(3) that the trial judge's decision with respect to the length of petitioner's sentence was tainted by the Florida attempted robbery conviction where petitioner's right to assistance of counsel was violated as there was no record of counsel at the preliminary hearing for the Florida conviction nor was there any motion to suppress made with respect to a photographic identification.
On May 14, 1984, the Appellate Division affirmed the classification of petitioner as a second felony offender and the subsequent resentencing. People v. Sailor, 101 A.D.2d 844, 475 N.Y.S.2d 876 (2d Dep't 1984).
On August 17, 1984, petitioner was granted leave to appeal to the New York Court of Appeals. On that appeal, petitioner raised the double jeopardy and collateral estoppel claims he had previously asserted, but he failed to raise the right to counsel issue. On June 4, 1985, the New York Court of Appeals affirmed the decision of the Appellate Division. People v. Sailor, 65 N.Y.2d 224, 480 N.E.2d 701, 491 N.Y.S.2d 112 (1985).
In his instant application, petitioner again alleges that his second felony offender status was determined in violation of his constitutional rights and that he was thus illegally sentenced. Petitioner asserts:
(1) that the double jeopardy clauses of both the United States and New York Constitutions and the doctrine of collateral estoppel barred relitigation at the third hearing of his previous Florida attempted robbery conviction since at the second hearing, the State did not sustain its burden of proving that petitioner was the same person who was convicted of attempted robbery in Florida;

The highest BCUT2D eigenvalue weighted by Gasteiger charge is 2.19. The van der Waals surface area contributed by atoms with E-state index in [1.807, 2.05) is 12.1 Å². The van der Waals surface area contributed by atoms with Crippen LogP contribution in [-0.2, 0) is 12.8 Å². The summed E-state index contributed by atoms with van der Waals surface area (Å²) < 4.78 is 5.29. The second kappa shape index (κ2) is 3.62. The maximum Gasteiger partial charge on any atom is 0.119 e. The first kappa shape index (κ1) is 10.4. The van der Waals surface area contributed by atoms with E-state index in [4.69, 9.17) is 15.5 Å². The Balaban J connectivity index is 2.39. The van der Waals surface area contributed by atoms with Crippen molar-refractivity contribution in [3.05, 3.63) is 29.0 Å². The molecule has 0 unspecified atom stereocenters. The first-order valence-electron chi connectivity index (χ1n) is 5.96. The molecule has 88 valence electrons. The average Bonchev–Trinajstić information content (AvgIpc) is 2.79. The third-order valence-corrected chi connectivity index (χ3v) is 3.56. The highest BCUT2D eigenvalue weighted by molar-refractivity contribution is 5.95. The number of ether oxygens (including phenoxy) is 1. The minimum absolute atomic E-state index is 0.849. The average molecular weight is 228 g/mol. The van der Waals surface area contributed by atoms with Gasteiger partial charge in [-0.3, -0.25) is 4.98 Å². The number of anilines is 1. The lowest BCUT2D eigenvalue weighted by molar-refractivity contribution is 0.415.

(2) that it is irrelevant under the double jeopardy clause whether the trial court at the second hearing committed an evidentiary error in reaching its finding; and
(3) that the Florida attempted robbery conviction on which the second felony offender determination was based at the third hearing was obtained unconstitutionally as there was no record of counsel for petitioner at the preliminary hearing nor was there any motion to suppress made with respect to a photographic identification.
It is a well-established doctrine of law that a state prisoner must exhaust all available state remedies before a federal court may consider granting habeas corpus relief. Duckworth v. Serrano, 454 U.S. 1, 70 L. Ed. 2d 1, 102 S. Ct. 18 (1981), Picard v. Connor, 404 U.S. 270, 30 L. Ed. 2d 438, 92 S. Ct. 509 (1971), Ex Parte Hawk, 321 U.S. 114, 88 L. Ed. 572, 64 S. Ct. 448 (1944), Ex Parte Royall, 117 U.S. 241, 29 L. Ed. 868, 6 S. Ct. 734 (1886). In 1948 Congress codified the exhaustion doctrine in 28 U.S.C. 2254 (b) and (c) which provides in pertinent part:
(b) An application for a writ of habeas corpus on behalf of a person in custody pursuant to the judgment of a State court should not be granted unless it appears that the applicant has exhausted the remedies available in the courts of the State, or that there is either an absence of available state corrective process or the existence of circumstances rendering such process ineffective to protect the rights of the prisoner.
(c) An applicant shall not deemed to have exhausted the remedies available in the courts of the State, within the meaning of this section, if he has the right under the law of the State to raise by any available procedure, the question presented.
The Supreme Court has interpreted the exhaustion doctrine to require that an applicant must exhaust all claims advanced in his petition in order to have any of his allegations considered by a federal court. Rose v. Lundy, 455 U.S. 509, 71 L. Ed. 2d 379, 102 S. Ct. 1198 (1982). As our Circuit court of Appeals stated in a recent case: